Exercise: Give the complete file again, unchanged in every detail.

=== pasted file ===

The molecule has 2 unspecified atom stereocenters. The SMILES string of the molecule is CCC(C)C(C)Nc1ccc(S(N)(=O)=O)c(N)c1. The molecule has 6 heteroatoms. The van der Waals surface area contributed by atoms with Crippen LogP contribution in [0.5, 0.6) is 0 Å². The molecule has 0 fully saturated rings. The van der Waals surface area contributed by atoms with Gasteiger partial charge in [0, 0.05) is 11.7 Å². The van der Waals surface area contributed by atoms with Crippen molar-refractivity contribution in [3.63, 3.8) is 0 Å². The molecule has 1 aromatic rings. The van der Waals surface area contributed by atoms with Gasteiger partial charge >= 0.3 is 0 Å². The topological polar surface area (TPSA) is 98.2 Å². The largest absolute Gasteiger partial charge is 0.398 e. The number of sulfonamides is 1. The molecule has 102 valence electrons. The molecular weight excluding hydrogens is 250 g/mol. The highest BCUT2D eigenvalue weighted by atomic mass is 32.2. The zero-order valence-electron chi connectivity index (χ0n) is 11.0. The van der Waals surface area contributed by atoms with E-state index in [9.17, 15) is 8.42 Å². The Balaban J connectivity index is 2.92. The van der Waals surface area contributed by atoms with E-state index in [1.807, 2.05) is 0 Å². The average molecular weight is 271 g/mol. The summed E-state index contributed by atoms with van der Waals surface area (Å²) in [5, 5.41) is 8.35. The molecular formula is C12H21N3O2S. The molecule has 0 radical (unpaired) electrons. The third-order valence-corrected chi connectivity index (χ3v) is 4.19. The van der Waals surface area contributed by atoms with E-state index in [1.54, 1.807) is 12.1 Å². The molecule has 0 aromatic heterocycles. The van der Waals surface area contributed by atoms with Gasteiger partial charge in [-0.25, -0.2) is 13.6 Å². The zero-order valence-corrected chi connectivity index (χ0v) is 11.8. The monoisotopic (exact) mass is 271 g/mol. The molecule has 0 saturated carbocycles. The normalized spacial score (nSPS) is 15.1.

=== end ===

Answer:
The molecule has 2 unspecified atom stereocenters. The SMILES string of the molecule is CCC(C)C(C)Nc1ccc(S(N)(=O)=O)c(N)c1. The molecule has 6 heteroatoms. The van der Waals surface area contributed by atoms with Crippen LogP contribution in [0.5, 0.6) is 0 Å². The molecule has 0 fully saturated rings. The van der Waals surface area contributed by atoms with Gasteiger partial charge in [0, 0.05) is 11.7 Å². The van der Waals surface area contributed by atoms with Crippen molar-refractivity contribution in [3.63, 3.8) is 0 Å². The molecule has 1 aromatic rings. The van der Waals surface area contributed by atoms with Gasteiger partial charge >= 0.3 is 0 Å². The topological polar surface area (TPSA) is 98.2 Å². The largest absolute Gasteiger partial charge is 0.398 e. The number of sulfonamides is 1. The molecule has 102 valence electrons. The molecular weight excluding hydrogens is 250 g/mol. The highest BCUT2D eigenvalue weighted by atomic mass is 32.2. The zero-order valence-electron chi connectivity index (χ0n) is 11.0. The van der Waals surface area contributed by atoms with E-state index in [9.17, 15) is 8.42 Å². The Balaban J connectivity index is 2.92. The van der Waals surface area contributed by atoms with E-state index in [1.807, 2.05) is 0 Å². The average molecular weight is 271 g/mol. The summed E-state index contributed by atoms with van der Waals surface area (Å²) in [5, 5.41) is 8.35. The molecular formula is C12H21N3O2S. The molecule has 0 radical (unpaired) electrons. The third-order valence-corrected chi connectivity index (χ3v) is 4.19. The van der Waals surface area contributed by atoms with E-state index in [1.54, 1.807) is 12.1 Å². The molecule has 0 aromatic heterocycles. The van der Waals surface area contributed by atoms with Gasteiger partial charge in [-0.25, -0.2) is 13.6 Å². The zero-order valence-corrected chi connectivity index (χ0v) is 11.8. The monoisotopic (exact) mass is 271 g/mol. The molecule has 0 saturated carbocycles. The normalized spacial score (nSPS) is 15.1.